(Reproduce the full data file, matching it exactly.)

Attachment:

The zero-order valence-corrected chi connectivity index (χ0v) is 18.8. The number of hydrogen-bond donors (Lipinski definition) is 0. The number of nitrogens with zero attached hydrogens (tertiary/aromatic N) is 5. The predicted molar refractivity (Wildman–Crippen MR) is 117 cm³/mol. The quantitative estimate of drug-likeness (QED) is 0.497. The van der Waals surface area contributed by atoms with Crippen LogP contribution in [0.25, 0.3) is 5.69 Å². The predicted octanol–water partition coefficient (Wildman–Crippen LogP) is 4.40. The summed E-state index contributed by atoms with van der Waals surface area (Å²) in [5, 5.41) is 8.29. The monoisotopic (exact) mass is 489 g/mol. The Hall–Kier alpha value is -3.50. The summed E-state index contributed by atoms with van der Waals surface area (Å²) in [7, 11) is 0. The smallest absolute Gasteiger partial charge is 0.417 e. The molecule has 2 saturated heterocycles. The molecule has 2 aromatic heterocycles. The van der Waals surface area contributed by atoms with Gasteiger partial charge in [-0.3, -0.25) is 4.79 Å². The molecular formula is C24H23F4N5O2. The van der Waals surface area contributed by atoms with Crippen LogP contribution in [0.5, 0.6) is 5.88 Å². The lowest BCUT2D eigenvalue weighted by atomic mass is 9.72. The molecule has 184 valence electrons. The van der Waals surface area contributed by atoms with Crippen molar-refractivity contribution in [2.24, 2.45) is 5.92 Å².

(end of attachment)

The zero-order valence-corrected chi connectivity index (χ0v) is 18.8. The number of hydrogen-bond donors (Lipinski definition) is 0. The number of nitrogens with zero attached hydrogens (tertiary/aromatic N) is 5. The predicted molar refractivity (Wildman–Crippen MR) is 117 cm³/mol. The quantitative estimate of drug-likeness (QED) is 0.497. The van der Waals surface area contributed by atoms with Crippen LogP contribution in [0.25, 0.3) is 5.69 Å². The predicted octanol–water partition coefficient (Wildman–Crippen LogP) is 4.40. The summed E-state index contributed by atoms with van der Waals surface area (Å²) in [5, 5.41) is 8.29. The monoisotopic (exact) mass is 489 g/mol. The Hall–Kier alpha value is -3.50. The summed E-state index contributed by atoms with van der Waals surface area (Å²) in [7, 11) is 0. The smallest absolute Gasteiger partial charge is 0.417 e. The molecule has 2 saturated heterocycles. The molecule has 2 aromatic heterocycles. The van der Waals surface area contributed by atoms with Gasteiger partial charge in [-0.3, -0.25) is 4.79 Å². The molecular formula is C24H23F4N5O2. The van der Waals surface area contributed by atoms with Crippen LogP contribution in [0.5, 0.6) is 5.88 Å². The lowest BCUT2D eigenvalue weighted by atomic mass is 9.72. The molecule has 184 valence electrons. The van der Waals surface area contributed by atoms with Crippen molar-refractivity contribution in [2.24, 2.45) is 5.92 Å².